"However, we do not expect a further decrease in our call volume, as a result of more outbound calling and the use of new media and use of our call centre, for example by means of ‘proactive chat’".

Commenting on the importance of call-centres for ING’s relationship with its customers, Baardemans concludes that they retain "crucial importance", as they remain capable of "fulfilling our customers’ needs by providing personal advice."

As far as feedback regarding ING’s digital banking presence, Baardemans explains the bank has received a lot of response from its customers: "We received a lot of feedback, which we really appreciate and we keep encouraging our costumers to provide us with feedback.

"We listen to our customers and their feedback. When we started two years ago our customers requested features that other banks had and they wanted more possibilities to do their daily banking activities," he adds.

"What we see now is that we get a lot of compliments regarding to the features that we release nowadays and that our customers appreciate the speed of our updates".

He adds that overall, ING also sees "a difference between the platforms in feedback."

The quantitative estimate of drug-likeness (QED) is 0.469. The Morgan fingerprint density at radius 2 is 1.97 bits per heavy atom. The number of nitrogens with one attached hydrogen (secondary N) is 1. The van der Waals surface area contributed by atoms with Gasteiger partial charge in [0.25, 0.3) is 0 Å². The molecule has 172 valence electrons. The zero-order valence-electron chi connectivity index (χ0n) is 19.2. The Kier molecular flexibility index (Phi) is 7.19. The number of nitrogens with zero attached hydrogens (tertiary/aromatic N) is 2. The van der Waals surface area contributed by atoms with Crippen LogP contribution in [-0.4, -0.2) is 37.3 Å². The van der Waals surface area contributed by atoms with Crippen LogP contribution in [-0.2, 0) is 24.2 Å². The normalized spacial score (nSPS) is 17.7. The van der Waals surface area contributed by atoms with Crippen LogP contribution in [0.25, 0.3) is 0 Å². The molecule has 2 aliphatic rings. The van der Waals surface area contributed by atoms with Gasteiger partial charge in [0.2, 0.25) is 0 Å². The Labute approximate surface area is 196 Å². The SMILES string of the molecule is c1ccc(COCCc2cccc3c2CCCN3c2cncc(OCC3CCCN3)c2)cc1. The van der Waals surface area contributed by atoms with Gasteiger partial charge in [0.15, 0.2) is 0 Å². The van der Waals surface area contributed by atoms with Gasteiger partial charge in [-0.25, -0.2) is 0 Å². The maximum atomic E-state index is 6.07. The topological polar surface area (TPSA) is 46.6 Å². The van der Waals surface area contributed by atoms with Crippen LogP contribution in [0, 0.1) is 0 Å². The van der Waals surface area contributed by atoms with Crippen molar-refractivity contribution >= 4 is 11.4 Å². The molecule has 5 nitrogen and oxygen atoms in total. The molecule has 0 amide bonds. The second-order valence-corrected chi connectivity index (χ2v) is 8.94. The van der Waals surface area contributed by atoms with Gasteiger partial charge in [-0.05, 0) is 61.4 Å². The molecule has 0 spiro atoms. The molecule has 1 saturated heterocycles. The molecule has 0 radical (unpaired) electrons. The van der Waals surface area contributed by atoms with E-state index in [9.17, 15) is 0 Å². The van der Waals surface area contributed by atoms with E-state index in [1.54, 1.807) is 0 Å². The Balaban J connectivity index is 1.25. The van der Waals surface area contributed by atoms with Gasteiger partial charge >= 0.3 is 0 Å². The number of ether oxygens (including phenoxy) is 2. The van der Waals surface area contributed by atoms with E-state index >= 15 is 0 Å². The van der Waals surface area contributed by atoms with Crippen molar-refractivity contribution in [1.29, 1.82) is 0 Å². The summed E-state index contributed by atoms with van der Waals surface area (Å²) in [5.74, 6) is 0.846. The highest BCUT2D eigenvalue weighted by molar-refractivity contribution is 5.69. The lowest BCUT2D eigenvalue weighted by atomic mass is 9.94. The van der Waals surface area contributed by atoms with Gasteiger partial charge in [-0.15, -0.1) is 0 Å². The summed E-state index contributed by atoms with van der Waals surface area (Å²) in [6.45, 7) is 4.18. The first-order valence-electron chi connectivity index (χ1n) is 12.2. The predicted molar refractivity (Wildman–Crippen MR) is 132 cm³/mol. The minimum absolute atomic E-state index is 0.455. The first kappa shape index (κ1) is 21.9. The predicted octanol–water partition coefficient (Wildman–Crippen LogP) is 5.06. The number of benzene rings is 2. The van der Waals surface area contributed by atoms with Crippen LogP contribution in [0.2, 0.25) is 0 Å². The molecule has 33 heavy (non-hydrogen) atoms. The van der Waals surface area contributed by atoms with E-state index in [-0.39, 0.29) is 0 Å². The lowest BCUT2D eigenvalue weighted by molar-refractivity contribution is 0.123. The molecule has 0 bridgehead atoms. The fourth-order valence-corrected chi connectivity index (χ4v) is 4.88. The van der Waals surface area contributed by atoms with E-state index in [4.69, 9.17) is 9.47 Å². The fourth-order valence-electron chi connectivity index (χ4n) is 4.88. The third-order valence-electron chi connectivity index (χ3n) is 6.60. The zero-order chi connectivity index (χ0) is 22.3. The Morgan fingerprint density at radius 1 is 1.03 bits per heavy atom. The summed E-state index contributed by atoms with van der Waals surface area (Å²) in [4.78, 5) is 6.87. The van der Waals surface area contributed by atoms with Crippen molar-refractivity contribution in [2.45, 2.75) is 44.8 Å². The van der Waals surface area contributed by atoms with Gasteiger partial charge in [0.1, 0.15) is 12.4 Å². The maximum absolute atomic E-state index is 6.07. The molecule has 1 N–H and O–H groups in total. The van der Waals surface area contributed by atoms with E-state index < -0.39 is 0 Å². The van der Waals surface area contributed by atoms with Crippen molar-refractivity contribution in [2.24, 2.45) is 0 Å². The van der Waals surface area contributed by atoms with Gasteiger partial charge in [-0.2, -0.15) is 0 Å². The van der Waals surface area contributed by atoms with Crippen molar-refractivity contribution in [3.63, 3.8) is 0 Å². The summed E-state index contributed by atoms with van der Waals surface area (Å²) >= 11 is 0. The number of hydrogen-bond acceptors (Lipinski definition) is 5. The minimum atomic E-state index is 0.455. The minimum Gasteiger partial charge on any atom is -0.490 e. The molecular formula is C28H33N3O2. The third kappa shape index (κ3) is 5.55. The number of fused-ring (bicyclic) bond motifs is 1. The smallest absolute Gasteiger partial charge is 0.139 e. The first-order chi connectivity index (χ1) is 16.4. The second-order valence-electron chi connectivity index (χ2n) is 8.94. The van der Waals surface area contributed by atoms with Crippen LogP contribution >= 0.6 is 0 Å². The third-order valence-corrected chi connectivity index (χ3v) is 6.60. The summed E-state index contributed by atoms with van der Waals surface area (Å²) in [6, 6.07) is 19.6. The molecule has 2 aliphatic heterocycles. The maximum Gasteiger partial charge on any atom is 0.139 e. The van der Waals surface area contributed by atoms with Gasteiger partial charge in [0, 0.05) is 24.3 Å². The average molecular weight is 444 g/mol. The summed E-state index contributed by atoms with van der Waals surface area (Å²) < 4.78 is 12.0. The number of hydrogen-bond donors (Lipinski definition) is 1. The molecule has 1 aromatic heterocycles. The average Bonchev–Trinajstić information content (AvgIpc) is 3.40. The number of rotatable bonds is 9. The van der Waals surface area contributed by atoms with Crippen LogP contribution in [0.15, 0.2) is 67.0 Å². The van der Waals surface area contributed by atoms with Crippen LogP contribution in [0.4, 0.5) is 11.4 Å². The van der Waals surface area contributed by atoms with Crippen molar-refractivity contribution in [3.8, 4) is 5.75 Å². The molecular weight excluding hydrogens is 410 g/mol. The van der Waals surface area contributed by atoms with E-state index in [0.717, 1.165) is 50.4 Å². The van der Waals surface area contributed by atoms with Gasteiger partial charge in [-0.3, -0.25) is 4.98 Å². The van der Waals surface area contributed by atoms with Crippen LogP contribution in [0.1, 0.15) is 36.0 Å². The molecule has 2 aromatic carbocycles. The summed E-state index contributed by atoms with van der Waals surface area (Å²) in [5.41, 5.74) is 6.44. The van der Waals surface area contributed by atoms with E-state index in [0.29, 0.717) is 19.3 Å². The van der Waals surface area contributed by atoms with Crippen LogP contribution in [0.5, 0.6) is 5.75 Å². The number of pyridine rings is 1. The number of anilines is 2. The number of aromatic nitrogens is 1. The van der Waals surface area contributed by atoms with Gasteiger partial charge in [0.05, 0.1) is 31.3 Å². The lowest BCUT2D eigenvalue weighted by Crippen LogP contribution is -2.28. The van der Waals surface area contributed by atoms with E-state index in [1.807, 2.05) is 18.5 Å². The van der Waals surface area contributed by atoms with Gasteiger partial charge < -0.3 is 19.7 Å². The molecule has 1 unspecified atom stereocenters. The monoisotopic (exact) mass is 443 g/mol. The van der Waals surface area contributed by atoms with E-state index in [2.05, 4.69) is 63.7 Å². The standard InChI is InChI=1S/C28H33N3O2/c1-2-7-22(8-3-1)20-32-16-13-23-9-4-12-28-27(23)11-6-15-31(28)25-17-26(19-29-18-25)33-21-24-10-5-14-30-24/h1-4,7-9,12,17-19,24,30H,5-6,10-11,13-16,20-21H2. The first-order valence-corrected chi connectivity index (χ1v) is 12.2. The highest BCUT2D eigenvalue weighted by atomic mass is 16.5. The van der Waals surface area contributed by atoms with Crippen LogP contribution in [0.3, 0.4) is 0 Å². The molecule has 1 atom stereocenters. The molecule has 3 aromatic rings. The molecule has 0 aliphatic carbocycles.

A banking environment like no other: cooperation for competition

Arjan Bol, director of payments at ING Netherlands, says banks in the Netherlands have a history of cooperation in the implementation of standards and technology.

Despite being in competition, he says: "We work together on the efficiency, and safety, of the Dutch and other European payment systems. We are competitors for the clients, but we believe that it’s better for the Dutch payment system to cooperate"

Piet Mallekoote, chief executive officer of the Dutch Payments Association (the Betaalvereniging Nederland) and of Currence, a banking association that regulates the payment system in the Netherlands, agrees that cooperation remains a staple of the Netherlands’ banking landscape.

He says: "In the Netherlands there is a history of cooperation between banks, but also between banks and stakeholders, I mean retail organisations, or consumer organisations, or in this case web organisations".